last week was the beginning of the advent season. i love advent. it makes time seem less ordinary, and more laced with the deliciousness of possibility. the Christmas tree goes up, every track from disc one of Handel's Messiah quickly moves into the "Top 25 Most Played" list on my iPod, and i begin to panic about how many cards and e-mails need to go out to greet people for the holidays.

last week was also World AIDS Day, a day to call people to unite globally to stop the spread of AIDS, and to be active against the pandemic that is devastating sub-Saharan Africa. i was able to attend a conference on AIDS and the Christian church, thanks to an invitation from my friend Marti. sure, the big draw was hearing speakers like Sen. Barack Obama, or Archbishop of Rwanda Emmanuel Kolini, but the true value to me was seeing this huge group of Christians dialogue openly and realistically about what is too often treated as a dirty subject by the church. while the face of AIDS has changed dramatically in the recent past, with many women and children getting the disease by no choice of their own, it still seems to be a subject that engenders a tremendous amount of either judgemental moralising, or denial that the issue is at all personally relevant.
there's a lot we can all do about AIDS, and two things seem to stand out to me. one is easy: go get HIV-tested. i did. i had no reason to think that i might be positive, but i wanted to have the experience, especially so i could more strongly encourage people i know with high risk factors to do it. even if you think there's no way you could be HIV-positive, go do it. it's absolutely painless (either a cheek swab or a pinprick on the finger), and takes all of twenty minutes. you can quickly find a clinic or medical center that offers free -- and even anonymous -- tests here by simply entering your zip code. the more people who know their status, the less power HIV has to spread.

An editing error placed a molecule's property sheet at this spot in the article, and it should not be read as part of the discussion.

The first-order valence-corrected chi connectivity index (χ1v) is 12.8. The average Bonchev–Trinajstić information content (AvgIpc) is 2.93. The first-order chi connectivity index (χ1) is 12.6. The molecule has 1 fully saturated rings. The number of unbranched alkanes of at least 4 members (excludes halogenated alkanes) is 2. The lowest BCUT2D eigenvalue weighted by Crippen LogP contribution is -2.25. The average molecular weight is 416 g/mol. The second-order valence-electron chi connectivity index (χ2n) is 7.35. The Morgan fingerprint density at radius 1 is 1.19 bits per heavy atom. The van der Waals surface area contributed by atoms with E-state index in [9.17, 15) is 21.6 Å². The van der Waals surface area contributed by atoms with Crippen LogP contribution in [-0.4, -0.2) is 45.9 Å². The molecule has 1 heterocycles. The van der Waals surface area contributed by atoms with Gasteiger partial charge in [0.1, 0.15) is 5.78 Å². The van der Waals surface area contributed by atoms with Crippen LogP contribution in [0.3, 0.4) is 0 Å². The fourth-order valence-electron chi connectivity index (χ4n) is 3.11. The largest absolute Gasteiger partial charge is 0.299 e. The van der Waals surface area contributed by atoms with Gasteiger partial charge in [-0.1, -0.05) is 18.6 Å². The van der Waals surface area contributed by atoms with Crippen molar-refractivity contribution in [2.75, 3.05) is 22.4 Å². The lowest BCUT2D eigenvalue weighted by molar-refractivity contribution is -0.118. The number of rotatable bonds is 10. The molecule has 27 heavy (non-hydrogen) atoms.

the other, much harder thing you can do is to shift your attitude towards the HIV/AIDS crisis. if you're confused or clueless, get educated. if you're indifferent, try to care by seeing the human face of the illness: you may not be sick, but you are certainly affected by it. if you're apathetic, get active -- either politically or financially. and if you're judgemental, remember that Jesus never asked people how or why they got sick, he just asked them how He could help them. then He would heal them, body and spirit. only then would He mention their personal choices at all. perhaps we -- perhaps i -- would do well to have the same swiftness of compassion.

and then yesterday was International Human Rights Day. it's basically the anniversary of the United Nations' adoption of the Universal Declaration of Human Rights, which contains thirty articles describing the rights and privileges that every person should have. some are obvious, like the right to "life and liberty" or the right to have an education. others are less so, such as "the right to participate fully in cultural life." this year's theme was "Fighting Poverty: A Matter Of Obligation, Not Charity." if eradicating extreme poverty is treated as a non-negotiable obligation to fellow humans, than it can become an acheivable goal instead of hopeful thinking. you can get involved right now by checking out the massive grassroots ONE Campaign.

advent is indeed a time of reflection and hope; it is the looking for the coming of the Light that shines in the darkness. the world is dark indeed -- just a few pages of any news magazine or a few minutes of a news program will confirm this. even still, there is light, and lots of it...but it's up to each person how brightly they will choose to shine.
this advent, there will be lots of parties and holiday programs and decorating and of course, surviving the last-minute gift-buying frenzy. yes, it is important to find the pauses in each day that allow reflection. but it's also important to make choices that give hope, both to others and to oneself.


Posted by hadashi at 11:16 AM | Comments (0)